As my favorite time of year finally unfolds and kisses summer goodbye, I can’t help but notice the gorgeous colors around me, and feel the urge to take pictures. *Reminder: must. get. new. camera.* In lieu of not having any current pictures of the prettiness around me, here are a few I took awhile back…
The air is colder and has a certain distinct smell to it that tells me yes, it is fall now and I am ready. Lately, the weather in North Carolina has been so finicky and annoyingly unpredictable, and summer has so stubbornly been clinging on, battling the changes of fall. One day it’s 80 degrees and the next it’s 60. This week though, it looks as though the temperature of summer will finally give up and let fall have some spotlight. Thank you summer, you’ve treated me well. See you next year, when I’m sick of the cold again.
So many exciting things are approaching that make this my favorite season. We have Halloween, which has always been one of my favorite holidays. Then comes Thanksgiving – the one holiday out of the whole year where we have an entire day to celebrate food with the ones we love. Not to mention, we get to indulge in a plethora of comfort foods – many of which are associated with this holiday only (namely turkey, stuffing and cranberry sauce). I happen to love fall foods and am looking forward to indulging in butternut squash, pumpkin pie/sweet potato type desserts (especially my mom’s sweet potato casserole), stuffing (not the traditional kind, I’m more interested in all of the jazzed up stuffing recipes I’ve seen circulating the web), and…parsnips. The first time I had this seemingly unpopular root vegetable was almost 3 years ago, when I was living in England. I was at my friend Carl’s house for Sunday roast and his mum had roasted some carrots and parsnips together. They were so sweet and tender and I was in heaven. Who knew parsnips were so delicious! Now, I love making them myself, Sara Foster’s way, cut up like french fries, tossed with apple cider, apple cider vinegar, olive oil, melted butter, salt, pepper and cinnamon and then baked in the oven. They’re super easy to make and they’re a sweet, autumnal take on french fries and even parsnip skeptics will fall in love with them. I’m enjoying perusing the different Thanksgiving Menu guides that both Bon Appetit and Gourmet Magazines have compiled. It’s good to mix things up a bit and they have some wonderful looking ideas, which reminds me, I’m sorry to see the end of Gourmet Magazine. Just don’t take Bon Appetit away from me too, please!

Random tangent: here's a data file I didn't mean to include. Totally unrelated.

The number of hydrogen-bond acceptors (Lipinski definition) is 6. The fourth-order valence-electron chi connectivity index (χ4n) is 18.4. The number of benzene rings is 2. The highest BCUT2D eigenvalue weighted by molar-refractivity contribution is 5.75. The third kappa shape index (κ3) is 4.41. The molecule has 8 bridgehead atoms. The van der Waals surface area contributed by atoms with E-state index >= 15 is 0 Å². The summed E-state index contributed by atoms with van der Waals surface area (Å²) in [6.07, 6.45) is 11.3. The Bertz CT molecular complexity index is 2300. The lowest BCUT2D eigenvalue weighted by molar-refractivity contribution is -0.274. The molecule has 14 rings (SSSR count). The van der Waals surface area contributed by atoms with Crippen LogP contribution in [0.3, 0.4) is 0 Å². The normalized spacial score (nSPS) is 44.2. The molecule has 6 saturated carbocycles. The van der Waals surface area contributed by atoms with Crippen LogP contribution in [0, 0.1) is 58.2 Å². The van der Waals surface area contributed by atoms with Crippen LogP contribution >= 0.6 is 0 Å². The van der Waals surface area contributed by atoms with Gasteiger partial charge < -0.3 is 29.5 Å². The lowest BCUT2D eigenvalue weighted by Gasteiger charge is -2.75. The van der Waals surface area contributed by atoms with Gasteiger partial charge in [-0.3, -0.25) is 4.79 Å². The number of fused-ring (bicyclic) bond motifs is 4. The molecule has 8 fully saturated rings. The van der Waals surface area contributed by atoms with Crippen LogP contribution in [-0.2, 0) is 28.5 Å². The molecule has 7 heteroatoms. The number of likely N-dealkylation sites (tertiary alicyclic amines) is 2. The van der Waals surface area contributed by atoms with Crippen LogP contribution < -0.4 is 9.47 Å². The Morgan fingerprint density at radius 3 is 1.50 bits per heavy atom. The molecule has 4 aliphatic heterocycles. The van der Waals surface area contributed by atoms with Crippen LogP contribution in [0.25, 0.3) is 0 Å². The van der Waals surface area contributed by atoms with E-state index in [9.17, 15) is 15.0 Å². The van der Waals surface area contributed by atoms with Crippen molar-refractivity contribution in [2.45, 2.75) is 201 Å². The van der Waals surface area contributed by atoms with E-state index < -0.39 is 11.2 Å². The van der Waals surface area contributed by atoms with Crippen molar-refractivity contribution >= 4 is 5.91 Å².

Anyway, I digress, after Thanksgiving we have my birthday and then Christmas! I like having this many food and family oriented events in such close proximity (just so long as the relatives don’t overstay their welcome) ; )
Back to Halloween. In the recent years past, I’ve been a Minnie Mouse, a battered Stepford Wife, Audrey Hepburn, and probably the scariest of all (trumping witches and zombies and dead ballerinas) – Sarah Palin.
This year, the plan was for me to go as Jackie Kennedy and my boyfriend Jay as John Kennedy, with our best friends Lauren and Mark going as Marilyn Monroe and Arthur Miller. Unfortunately, three of us are under the weather and it looks like I’ll be spending the evening on the couch with some season 4 episodes of Weeds (how I have missed you), and some peanut M&M’s (my Halloween candy of choice). Luckily, my stomach isn’t affected by my unfavorable condition.
I stumbled upon this funny little list http://www.bonappetit.com/blogsandforums/blogs/consciouscook/2009/10/the-10-worst-halloween-candies.html and I pretty much agree with everything on there. Right now, I’m exited about the candy corns that will adorn the chocolate cake with salted caramel icing that I am going to make for tomorrow night.
*I’m still picking at this blog, trying to get it to look the way I want, so bear with me! I’m working on a title and a custom header and hopefully will have one or the other the next time I make a post*